TOWN AND COUNTRY, Mo. -- Tom Watson has already won the Senior PGA Championship twice. Even more impressive, he won those two major titles 10 years apart.
Golf’s senior circuit measures time in dog years. It’s accepted that most senior tourists are confined to a five-year window of truly being competitive, between the ages of 50 and 55. There are exceptions, of course. Hale Irwin has won 45 times and is still playing good golf at 67.
Watson is another. Winning the Senior PGA in 2001 and ’11 is a longevity record that may never be broken. (He shares that mark with Jock Hutchison, who won in 1937 and 1947). Unless Watson breaks it himself. Which he may do. On Friday, the 63-year-old Watson put together a solid round of even-par 71, a round that was far more encouraging than his opening-round 69.
On Thursday, Old Tom played like Young Tom. It was a nice example of Watson Golf, as it used to be called, when that Young Watson kid used to get up and down from a ball-washer for par on a regular basis. Watson was in nine bunkers on Thursday, but he scraped it around and stitched together a good score.
“Sometimes, you just have to have a day like yesterday to say you can still do it when you’re playing cruddy,” Watson said, grinning. “And use other tools in your tool box, like your putter, to make it happen. That’s the way I used to do it -- hit it all over the lot and shoot two under par.”
On Friday, Watson didn’t miss any of Bellerive Country Club’s lush fairways, which is a key to survival on this track. The greens are big, but if an approach shot ends up in the wrong quadrant of the putting surface, chances for a bogey are good.
Old Tom played like the Old Tom we’re using to seeing in recent years. His swing still has that wonderful tempo, the ball still makes that crisp click at impact. His is a swing to savor, even at 63. His score didn’t reflect his fine play because of a few mistakes.
The second-round errors involved hitting two balls into the water. One of them was a good shot, a seven-iron at the 3rd hole. He misjudged the wind, the ball found the hazard and he made double-bogey. The other was a poor shot. He hit driver off the fairway while trying to reach the par-5 8th green, as he’d done successfully at the par-5 4th.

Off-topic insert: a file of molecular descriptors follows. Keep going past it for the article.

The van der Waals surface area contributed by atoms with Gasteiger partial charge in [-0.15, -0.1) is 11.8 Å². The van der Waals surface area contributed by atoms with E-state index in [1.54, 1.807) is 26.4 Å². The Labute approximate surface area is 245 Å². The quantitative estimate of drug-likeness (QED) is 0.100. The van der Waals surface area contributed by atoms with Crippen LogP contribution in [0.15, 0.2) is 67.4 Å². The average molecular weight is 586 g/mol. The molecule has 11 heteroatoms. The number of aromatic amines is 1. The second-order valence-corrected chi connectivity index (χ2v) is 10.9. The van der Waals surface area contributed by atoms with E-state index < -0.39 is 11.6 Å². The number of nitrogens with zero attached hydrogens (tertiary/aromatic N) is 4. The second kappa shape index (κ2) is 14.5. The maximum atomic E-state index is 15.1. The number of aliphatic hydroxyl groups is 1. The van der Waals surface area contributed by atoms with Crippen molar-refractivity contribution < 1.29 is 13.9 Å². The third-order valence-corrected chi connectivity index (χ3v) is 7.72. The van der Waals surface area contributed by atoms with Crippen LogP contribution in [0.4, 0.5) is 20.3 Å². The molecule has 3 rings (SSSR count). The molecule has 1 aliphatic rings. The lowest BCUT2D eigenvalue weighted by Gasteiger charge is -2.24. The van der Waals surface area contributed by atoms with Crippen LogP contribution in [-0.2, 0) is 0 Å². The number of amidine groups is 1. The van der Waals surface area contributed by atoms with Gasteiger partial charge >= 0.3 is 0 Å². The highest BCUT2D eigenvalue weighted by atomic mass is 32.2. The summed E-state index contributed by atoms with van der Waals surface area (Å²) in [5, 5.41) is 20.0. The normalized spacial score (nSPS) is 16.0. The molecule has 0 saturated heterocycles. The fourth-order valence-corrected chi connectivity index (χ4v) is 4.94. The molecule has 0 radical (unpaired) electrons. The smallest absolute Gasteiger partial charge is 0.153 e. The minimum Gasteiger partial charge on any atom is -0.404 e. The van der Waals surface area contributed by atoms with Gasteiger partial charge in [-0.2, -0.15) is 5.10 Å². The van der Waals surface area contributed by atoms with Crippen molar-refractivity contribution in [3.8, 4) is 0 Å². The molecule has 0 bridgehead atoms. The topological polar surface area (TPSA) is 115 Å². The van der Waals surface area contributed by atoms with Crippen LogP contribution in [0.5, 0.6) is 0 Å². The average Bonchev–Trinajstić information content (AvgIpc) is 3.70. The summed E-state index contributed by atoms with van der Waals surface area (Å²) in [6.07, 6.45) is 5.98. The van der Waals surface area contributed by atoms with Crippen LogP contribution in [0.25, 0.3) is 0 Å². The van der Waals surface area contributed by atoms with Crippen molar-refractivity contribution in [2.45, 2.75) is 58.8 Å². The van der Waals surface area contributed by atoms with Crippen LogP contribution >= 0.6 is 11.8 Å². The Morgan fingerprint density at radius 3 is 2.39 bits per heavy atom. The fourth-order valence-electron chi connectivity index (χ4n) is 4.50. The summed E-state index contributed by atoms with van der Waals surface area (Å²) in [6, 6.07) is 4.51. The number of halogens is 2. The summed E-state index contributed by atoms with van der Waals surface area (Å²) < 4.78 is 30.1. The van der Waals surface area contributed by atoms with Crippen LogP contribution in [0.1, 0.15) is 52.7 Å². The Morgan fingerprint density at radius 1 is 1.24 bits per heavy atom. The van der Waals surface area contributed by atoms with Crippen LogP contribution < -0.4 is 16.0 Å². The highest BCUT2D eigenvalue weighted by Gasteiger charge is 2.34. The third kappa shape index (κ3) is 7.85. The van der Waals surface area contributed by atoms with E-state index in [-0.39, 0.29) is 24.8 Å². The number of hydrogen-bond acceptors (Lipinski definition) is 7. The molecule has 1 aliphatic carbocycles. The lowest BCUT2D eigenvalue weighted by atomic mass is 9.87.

“I hit a foot behind the ball with the driver,” Watson said with a chuckle. “It was an awful shot.”
That miscue led to a bogey. He also had a pair of three-putts.
“It could have been a decent round if I didn’t make those lousy shots,” Watson said, “but that’s the game.”
Despite posting a higher score, Watson walked off the course on Friday more encouraged about his game going into the weekend. The man is still in contention. First round co-leader Duffy Waldorf shot 72 and finished 36 holes at four over par. Watson was only two off Waldorf’s early clubhouse lead, and the Watson name is still one that opponents tread around lightly when they see it on the leader board.
Bellerive is a ballstriker’s course, and Watson, at his best, is a consummate ballstriker. He’s also got some local knowledge. This is his part of the country, sort of. He’s from Kansas City, this is St. Louis and the cities are only the width of Missouri apart even if they’re rival baseball towns.
“Umpire Don Denkinger was our friend in the 1985 World Series when the Kansas City Royals played against the St. Louis Cardinals,” Watson said. “I still ask people here in St. Louis, ‘Do you remember Don Denkinger?’ And they get angry at me. Yes, they do, they remember Don and that call in the sixth game that allowed us to win that game and then go on and win Game 7.”
Watson is a big baseball fan, especially of his beloved Royals, and he’s already got tickets to games Monday and Tuesday when they host their favorite enemy. “The Royals continue to lose one-run games,” Watson said. “We’re terrible. We’ll see if we can get off the schneid.”
As he walked past the clubhouse toward the scoring area after his round, Watson bumped into former Cardinals great Ozzie Smith, and the two chatted for a minute. They were paired in Wednesday’s pro-am, and their paths have crossed before. “He’s a nice man,” Watson said of Smith, a Hall of Famer. “He does a lot of things for kids and charity here.”
Asked if he could reprise Smith’s signature move at shortstop, a back flip, Watson laughed heartily.
“Yeah. I tried that one time in the sand when I was younger and was an athlete in those days,” he said, chuckling, “and I didn’t quite make it.”
He’ll be back for the weekend at Bellerive with an eye on the leaderboard. He’s Tom Watson. He can most definitely make that.